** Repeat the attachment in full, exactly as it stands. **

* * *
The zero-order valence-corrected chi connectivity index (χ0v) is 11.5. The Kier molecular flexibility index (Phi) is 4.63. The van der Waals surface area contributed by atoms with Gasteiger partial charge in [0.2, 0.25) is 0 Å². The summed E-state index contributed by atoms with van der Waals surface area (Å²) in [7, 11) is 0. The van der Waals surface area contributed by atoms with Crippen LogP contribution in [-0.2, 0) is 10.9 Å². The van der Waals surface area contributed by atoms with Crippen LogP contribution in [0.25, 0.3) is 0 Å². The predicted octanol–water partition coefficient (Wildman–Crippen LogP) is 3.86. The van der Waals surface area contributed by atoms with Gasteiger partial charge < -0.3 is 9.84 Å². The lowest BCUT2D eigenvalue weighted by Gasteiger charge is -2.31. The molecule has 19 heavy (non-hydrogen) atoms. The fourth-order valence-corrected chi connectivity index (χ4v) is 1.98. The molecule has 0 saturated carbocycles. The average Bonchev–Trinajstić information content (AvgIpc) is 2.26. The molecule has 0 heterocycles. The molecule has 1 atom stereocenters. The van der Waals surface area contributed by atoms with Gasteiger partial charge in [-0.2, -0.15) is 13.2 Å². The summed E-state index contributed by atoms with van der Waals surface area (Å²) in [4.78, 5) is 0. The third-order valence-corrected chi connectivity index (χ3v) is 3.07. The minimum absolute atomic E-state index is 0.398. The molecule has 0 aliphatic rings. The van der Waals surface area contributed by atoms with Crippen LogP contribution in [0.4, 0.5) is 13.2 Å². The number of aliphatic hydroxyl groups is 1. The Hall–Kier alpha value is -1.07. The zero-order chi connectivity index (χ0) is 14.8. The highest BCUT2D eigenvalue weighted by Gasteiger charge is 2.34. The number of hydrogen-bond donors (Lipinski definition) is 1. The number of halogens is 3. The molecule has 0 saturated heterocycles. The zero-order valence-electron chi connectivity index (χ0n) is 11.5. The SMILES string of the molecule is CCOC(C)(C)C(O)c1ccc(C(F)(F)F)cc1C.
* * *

The zero-order valence-corrected chi connectivity index (χ0v) is 11.5. The Kier molecular flexibility index (Phi) is 4.63. The van der Waals surface area contributed by atoms with Gasteiger partial charge in [0.2, 0.25) is 0 Å². The summed E-state index contributed by atoms with van der Waals surface area (Å²) in [7, 11) is 0. The van der Waals surface area contributed by atoms with Crippen LogP contribution in [-0.2, 0) is 10.9 Å². The van der Waals surface area contributed by atoms with Crippen LogP contribution in [0.25, 0.3) is 0 Å². The predicted octanol–water partition coefficient (Wildman–Crippen LogP) is 3.86. The van der Waals surface area contributed by atoms with Gasteiger partial charge < -0.3 is 9.84 Å². The lowest BCUT2D eigenvalue weighted by Gasteiger charge is -2.31. The molecule has 19 heavy (non-hydrogen) atoms. The fourth-order valence-corrected chi connectivity index (χ4v) is 1.98. The molecule has 0 saturated carbocycles. The average Bonchev–Trinajstić information content (AvgIpc) is 2.26. The molecule has 0 heterocycles. The molecule has 1 atom stereocenters. The van der Waals surface area contributed by atoms with Gasteiger partial charge in [-0.2, -0.15) is 13.2 Å². The summed E-state index contributed by atoms with van der Waals surface area (Å²) in [4.78, 5) is 0. The third-order valence-corrected chi connectivity index (χ3v) is 3.07. The minimum absolute atomic E-state index is 0.398. The molecule has 0 aliphatic rings. The van der Waals surface area contributed by atoms with Crippen LogP contribution in [0.4, 0.5) is 13.2 Å². The number of aliphatic hydroxyl groups is 1. The Hall–Kier alpha value is -1.07. The zero-order chi connectivity index (χ0) is 14.8. The highest BCUT2D eigenvalue weighted by Gasteiger charge is 2.34. The number of hydrogen-bond donors (Lipinski definition) is 1. The number of halogens is 3. The molecule has 0 saturated heterocycles. The zero-order valence-electron chi connectivity index (χ0n) is 11.5. The SMILES string of the molecule is CCOC(C)(C)C(O)c1ccc(C(F)(F)F)cc1C.